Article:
Oberon Fuels and Mack Trucks say a demonstration of a dimethyl ether-fueled tractor has commenced with New York City’s Department of Sanitation. First announced last fall, the project got underway after issues with storage of the unusual fuel were resolved.
DSNY will run the vehicle at the Fresh Kills Landfill on Staten Island, New York, and evaluate performance and overall drivability. The test will take several weeks and results will be announced later this year.
The test is the first step in the city’s evaluation of both DME trucks and DME fuel as a potential long-term strategy to help greatly reduce greenhouse gas emissions and to achieve the city’s goal of sending no waste to its landfill by 2030, the announcement said.
The tractor is a Mack Pinnacle axle-back model equipped with a 12.8-liter MP8 engine modified to run on DME, which is stored at moderate pressure in steel fuel tanks like those used for propane. The tandem rear-axle tractor has an mDrive automated manual transmission, and will pull equipment trailers to support DSNY operations.
New York City recently announced a plan to reduce greenhouse gas emissions by 80% in 2050 compared with 2005. In order to achieve this goal, the city must cut 43 million metric tons of GHG emissions from its fleet vehicles. If produced from organic waste, DME also could effectively reduce waste stream to the landfill.
“The New York City Department of Sanitation is committed to seeking opportunities to reduce our environmental footprint,” said Rocco DiRico, DSNY’s deputy commissioner. “DME could be one solution to help us achieve this goal, and we are pleased to be partnering with Mack Trucks on this endeavor.”
“It is an honor to work with Mack Trucks and DSNY to showcase the benefits of DME fuel to New York City,” said Oberon's president, Rebecca Boudreaux, Ph.D. “There is no better testing ground than NYC, and we are thrilled to partner with the city.”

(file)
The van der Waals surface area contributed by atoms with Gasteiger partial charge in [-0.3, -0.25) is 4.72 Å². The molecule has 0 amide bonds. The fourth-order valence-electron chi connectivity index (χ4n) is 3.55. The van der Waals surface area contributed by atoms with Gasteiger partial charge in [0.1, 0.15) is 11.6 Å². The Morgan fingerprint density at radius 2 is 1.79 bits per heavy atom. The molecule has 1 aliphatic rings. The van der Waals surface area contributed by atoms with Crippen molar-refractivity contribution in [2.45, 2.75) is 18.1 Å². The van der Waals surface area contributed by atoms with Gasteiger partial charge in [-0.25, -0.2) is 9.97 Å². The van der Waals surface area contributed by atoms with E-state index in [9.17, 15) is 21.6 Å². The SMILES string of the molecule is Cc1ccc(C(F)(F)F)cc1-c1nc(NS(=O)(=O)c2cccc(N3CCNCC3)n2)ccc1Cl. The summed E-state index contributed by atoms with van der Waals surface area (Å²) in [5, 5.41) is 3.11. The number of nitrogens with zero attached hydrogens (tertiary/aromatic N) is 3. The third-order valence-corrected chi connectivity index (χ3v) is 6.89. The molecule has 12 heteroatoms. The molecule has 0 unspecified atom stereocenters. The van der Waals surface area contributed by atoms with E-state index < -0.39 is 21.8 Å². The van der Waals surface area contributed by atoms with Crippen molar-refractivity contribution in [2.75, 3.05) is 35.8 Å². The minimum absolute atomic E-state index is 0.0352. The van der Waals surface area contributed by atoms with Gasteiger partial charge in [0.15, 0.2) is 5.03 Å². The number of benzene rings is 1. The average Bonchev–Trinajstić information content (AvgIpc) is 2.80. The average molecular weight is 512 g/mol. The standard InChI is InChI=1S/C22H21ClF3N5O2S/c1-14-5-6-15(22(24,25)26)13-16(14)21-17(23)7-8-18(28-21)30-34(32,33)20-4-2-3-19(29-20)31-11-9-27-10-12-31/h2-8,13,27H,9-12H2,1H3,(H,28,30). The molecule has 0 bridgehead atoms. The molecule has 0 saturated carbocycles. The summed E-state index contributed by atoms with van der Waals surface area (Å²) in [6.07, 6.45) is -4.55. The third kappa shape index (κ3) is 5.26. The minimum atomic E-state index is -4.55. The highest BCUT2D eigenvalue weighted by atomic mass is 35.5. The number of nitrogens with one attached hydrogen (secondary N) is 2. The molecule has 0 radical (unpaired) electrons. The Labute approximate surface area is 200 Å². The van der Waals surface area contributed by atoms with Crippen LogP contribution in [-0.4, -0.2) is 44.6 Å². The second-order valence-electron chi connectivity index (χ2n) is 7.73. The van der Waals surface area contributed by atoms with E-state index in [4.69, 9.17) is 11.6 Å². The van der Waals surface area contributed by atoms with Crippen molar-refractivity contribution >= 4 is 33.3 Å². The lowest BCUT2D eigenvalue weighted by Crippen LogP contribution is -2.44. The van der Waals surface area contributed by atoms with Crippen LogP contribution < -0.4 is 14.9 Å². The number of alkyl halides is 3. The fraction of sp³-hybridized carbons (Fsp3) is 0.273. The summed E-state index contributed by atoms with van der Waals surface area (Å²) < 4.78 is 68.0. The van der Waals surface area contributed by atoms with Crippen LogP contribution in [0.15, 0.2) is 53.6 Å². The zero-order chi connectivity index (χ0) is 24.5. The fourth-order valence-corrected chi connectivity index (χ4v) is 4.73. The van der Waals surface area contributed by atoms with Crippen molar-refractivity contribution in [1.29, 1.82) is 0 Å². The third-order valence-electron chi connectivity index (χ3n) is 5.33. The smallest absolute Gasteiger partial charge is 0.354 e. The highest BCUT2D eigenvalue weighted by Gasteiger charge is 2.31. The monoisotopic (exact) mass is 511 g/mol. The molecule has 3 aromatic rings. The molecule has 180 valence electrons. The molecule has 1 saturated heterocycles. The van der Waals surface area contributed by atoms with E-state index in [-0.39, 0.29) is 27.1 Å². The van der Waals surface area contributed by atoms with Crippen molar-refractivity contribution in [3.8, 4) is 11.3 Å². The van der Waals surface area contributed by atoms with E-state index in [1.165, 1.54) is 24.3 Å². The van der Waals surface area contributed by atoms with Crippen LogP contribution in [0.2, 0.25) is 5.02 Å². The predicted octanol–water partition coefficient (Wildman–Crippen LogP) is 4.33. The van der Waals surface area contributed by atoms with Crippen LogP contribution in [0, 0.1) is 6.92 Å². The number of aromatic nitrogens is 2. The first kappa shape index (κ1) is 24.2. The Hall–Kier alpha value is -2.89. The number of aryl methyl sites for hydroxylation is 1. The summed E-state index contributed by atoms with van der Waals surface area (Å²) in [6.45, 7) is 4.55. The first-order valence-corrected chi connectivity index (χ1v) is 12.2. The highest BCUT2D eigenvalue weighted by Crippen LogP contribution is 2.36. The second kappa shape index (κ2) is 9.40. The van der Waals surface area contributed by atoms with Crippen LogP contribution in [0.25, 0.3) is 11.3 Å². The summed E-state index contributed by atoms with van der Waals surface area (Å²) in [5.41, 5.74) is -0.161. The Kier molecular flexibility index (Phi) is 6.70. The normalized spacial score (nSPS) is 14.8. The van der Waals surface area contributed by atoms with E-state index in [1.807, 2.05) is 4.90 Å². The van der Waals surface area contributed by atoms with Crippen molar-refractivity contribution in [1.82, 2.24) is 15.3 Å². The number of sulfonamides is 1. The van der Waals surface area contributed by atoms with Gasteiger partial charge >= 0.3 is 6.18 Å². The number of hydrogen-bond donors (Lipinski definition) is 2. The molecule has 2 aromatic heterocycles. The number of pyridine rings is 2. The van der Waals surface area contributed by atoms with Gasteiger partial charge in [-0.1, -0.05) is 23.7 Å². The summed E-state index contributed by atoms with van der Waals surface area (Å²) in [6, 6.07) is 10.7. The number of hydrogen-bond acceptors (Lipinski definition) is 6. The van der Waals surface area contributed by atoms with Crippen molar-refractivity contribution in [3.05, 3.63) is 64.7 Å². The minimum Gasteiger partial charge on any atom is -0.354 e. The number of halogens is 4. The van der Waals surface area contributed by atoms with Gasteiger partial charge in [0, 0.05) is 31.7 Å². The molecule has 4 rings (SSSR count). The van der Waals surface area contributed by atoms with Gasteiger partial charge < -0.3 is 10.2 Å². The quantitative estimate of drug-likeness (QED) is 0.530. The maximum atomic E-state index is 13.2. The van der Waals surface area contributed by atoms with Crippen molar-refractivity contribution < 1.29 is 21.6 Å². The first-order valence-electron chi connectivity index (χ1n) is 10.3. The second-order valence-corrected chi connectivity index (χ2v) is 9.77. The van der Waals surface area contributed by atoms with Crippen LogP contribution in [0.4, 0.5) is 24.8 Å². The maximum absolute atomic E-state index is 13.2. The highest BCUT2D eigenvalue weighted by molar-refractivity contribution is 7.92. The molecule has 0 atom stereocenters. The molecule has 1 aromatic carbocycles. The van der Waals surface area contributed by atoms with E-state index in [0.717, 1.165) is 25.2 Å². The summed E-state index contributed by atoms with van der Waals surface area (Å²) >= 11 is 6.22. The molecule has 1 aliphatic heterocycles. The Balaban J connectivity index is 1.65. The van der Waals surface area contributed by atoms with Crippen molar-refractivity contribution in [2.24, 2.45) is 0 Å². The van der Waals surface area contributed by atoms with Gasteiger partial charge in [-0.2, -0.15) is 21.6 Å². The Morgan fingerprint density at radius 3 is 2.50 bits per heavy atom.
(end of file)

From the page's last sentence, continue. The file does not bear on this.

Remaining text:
DME fuel, which is approved for use in all 50 states, delivers the same performance as diesel and burns cleanly without producing any soot, she said. DME emits zero soot, which can lead to substantial health improvements in areas where air quality is a high concern.
When produced from local organic waste, DME can reduce greenhouse gas emissions by 68 to 101% compared to diesel, as calculated by the U.S. Environmental Protection Agency and recently published by U.S. Department of Energy’s Argonne National Laboratory.
These greenhouse gas reductions make it one of the first fuels for heavy trucks that can result in a net carbon dioxide reduction, Boudreaux said. DME engines need no exhaust aftertreatment equipment, so are also easier to maintain, offer excellent cold weather performance, and run quieter than diesels.
“We are proud to call New York City one of Mack’s largest customers, and we are pleased to deliver the first customer-ready DME-powered Mack truck to DSNY,” said Dennis Slagle, president of Mack Trucks. “We are looking forward to working with DSNY and Oberon to evaluate the performance of the Mack Pinnacle as we run it through its paces.”
In the demonstration, the truck will use Oberon’s fuel-grade DME, produced with the company’s proprietary catalytic distillation technology. The small footprint of production units allows them to be easily placed near local feedstock sources, like food waste, landfill gas, animal waste, and wastewater treatment gas, she said. This provides cities an opportunity to reduce waste going to landfills and meet energy needs.
Currently, one-third of all waste collected in New York City is organic. By recycling organic waste into DME fuel, New York and other cities can reduce land fill use, lower overall emissions, and improve overall air quality, Boudreaux said.